It turns out a lot of fans want to be someone like Adele when it comes to the karaoke stage. According to Lucky Voice, an online karaoke simulator, two of the singer’s hit songs, “Someone Like You” and her cover of Bob Dylan’s “Make You Feel My Love,” ranked as the two most sung karaoke songs in 2011. Out of the 3 million karaoke performances tabulated through the website, one in four singers chose “Someone Like You”. “Rolling In The Deep” also placed high on the list.
Singing your heart out on stage is a great way to get over fears of performing in front of a crowd, but it’s always a good idea to keep your audience in mind. And by that we mean… at least try to stay on pitch. Need a little help? We found a great article about how to sing on pitch that we wanted to share:
Sometimes we are off pitch when landing on a particular note because we land on it too hard, too fast, or with too much tension. Here is a great technique to practice called Ghost on the Stairs:
First, emphasize the problem: Imagine a heavy basketball bouncing down a stairway. Sing the difficult phrase as if your voice is that basketball bouncing down (or up) the stairway of the notes in the phrase. Try to land hard on each note – you will probably overshoot pitch.
Now, do the opposite. Pretend your voice is a ghost floating gently around the stairway. Sing the difficult phrase by floating gently from note to note, rather than bouncing. You may need to slow down fast phrases – that’s fine!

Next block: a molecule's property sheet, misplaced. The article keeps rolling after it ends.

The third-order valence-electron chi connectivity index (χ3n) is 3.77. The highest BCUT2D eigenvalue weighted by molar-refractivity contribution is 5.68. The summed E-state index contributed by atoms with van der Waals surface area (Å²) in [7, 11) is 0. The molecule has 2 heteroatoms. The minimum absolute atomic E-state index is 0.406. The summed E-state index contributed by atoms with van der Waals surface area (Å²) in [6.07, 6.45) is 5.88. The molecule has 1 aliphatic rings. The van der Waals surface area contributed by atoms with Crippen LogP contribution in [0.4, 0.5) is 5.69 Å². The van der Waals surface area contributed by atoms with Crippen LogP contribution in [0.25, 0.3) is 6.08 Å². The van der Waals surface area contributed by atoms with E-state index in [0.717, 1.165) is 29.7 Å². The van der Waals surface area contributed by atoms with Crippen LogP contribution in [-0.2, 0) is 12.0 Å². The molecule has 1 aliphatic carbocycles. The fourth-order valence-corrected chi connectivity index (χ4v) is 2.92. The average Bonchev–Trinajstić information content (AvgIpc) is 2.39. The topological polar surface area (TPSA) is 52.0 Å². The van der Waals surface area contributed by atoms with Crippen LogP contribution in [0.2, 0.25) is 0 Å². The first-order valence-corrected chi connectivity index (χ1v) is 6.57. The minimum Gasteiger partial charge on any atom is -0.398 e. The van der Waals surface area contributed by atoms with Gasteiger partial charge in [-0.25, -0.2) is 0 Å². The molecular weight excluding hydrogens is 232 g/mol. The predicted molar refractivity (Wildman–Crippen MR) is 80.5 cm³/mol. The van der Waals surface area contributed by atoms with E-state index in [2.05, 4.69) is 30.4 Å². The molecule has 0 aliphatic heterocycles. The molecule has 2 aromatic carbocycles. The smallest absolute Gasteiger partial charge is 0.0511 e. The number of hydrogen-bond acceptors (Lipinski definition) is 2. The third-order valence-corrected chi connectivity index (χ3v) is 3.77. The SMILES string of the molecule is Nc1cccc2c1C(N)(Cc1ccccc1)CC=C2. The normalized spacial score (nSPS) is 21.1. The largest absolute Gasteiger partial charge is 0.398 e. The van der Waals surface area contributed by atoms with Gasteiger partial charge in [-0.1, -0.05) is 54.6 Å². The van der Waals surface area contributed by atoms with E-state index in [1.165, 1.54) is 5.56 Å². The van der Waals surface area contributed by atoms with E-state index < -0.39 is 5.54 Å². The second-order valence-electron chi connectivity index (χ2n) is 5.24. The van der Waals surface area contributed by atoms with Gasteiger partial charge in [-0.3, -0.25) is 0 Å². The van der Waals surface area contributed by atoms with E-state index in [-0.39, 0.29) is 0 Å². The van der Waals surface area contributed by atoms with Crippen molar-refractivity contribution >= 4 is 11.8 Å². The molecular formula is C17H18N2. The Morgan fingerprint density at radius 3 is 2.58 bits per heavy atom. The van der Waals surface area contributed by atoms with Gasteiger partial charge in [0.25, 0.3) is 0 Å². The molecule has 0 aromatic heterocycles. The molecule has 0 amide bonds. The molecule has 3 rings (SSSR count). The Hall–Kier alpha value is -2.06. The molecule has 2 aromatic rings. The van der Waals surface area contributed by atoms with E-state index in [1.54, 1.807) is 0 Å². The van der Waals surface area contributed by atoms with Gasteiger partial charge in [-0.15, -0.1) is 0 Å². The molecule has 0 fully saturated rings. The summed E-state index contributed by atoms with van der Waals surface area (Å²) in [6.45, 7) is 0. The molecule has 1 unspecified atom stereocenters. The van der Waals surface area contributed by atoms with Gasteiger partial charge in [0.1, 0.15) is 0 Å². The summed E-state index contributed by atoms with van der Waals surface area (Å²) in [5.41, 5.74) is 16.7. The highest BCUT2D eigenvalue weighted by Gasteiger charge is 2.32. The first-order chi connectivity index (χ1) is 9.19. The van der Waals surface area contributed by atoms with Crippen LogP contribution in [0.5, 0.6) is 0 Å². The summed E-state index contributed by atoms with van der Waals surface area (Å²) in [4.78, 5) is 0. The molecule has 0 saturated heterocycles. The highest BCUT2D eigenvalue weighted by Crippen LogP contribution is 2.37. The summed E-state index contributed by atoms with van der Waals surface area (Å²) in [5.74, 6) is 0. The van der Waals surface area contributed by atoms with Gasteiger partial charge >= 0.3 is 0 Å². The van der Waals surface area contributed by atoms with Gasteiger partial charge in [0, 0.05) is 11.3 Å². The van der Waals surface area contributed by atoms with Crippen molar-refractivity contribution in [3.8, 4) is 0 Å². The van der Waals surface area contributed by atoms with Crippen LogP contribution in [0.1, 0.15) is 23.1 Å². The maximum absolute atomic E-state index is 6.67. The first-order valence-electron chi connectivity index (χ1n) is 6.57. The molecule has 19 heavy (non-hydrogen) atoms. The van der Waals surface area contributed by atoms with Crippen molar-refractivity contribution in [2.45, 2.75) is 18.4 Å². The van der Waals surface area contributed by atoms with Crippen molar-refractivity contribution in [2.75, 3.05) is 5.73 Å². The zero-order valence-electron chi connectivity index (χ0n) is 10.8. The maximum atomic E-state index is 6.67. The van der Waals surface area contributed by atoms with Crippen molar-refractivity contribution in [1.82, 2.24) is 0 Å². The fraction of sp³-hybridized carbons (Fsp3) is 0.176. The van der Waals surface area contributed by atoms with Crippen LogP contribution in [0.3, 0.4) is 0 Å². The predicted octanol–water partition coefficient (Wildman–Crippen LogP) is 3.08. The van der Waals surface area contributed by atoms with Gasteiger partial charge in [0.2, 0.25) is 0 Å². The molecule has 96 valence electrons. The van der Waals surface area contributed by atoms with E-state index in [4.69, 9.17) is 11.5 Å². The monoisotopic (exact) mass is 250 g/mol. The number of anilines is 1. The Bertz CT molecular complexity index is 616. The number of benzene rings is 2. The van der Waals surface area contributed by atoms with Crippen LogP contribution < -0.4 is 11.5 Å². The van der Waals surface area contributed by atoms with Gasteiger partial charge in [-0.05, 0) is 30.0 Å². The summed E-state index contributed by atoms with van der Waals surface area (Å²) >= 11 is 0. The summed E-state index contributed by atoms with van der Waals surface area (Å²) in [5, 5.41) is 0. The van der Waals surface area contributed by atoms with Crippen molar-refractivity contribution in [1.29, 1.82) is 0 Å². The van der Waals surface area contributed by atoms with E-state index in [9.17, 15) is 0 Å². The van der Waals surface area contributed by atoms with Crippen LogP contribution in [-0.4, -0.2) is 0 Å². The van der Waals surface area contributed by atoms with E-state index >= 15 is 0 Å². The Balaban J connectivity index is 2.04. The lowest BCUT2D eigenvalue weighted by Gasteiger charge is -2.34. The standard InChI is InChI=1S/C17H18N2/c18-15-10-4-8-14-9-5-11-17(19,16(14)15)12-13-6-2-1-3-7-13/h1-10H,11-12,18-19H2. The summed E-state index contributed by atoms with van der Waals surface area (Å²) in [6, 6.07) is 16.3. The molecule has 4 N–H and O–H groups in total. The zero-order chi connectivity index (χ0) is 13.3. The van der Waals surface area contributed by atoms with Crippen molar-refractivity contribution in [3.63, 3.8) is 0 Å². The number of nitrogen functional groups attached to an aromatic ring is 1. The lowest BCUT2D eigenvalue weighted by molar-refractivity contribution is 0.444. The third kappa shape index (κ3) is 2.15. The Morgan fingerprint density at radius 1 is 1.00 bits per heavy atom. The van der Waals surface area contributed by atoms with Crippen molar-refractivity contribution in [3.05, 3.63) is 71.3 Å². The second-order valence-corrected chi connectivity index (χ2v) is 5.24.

Now, find the happy medium between the two, where your pitch lands gently but accurately on each note.
Avoiding Overshooting High Notes
Individual, short high notes can be particularly tricky – they are easy to overshoot since they are psychologically far away. To increase your accuracy of such notes, first hear the pitch in your mind first, before singing it. With practice, you can learn to do this even while singing the preceding notes. Next: If the note isn’t staccato, slide up to it so that you have a chance to calibrate your ears with your vocal cords. In practice, sing the note by itself (be sure not to strain). Notice where you feel the pitch. Does it feel like it’s behind your eyes? In your nose? In the top of your head? Mark this location so that you have a physical reference for where to aim when singing this note.
Repetition to Ingrain Muscle Memory
This approach is especially helpful for fast pitch transitions, such as quick vocal embellishments. Quick embellishments don’t allow time for pitch adjustment based on hearing, so using muscle memory to ingrain the feel of the intervals will allow you to let your body take over and sing the intervals easily based on familiar feel.
Like most techniques, this approach is most effective done over several short practice sessions than in one or two long practice sessions. Don’t try to make too much progress on a single day – just push to the tempo that’s currently just past your limits. If you do this for just a few focused minutes every day or every other day, your brain will integrate your progress at night and you’ll find that the next day, you have improved. Soon you will find that you have a number of vocal embellishments that you can sing effortlessly because your muscles and body know exactly how they feel.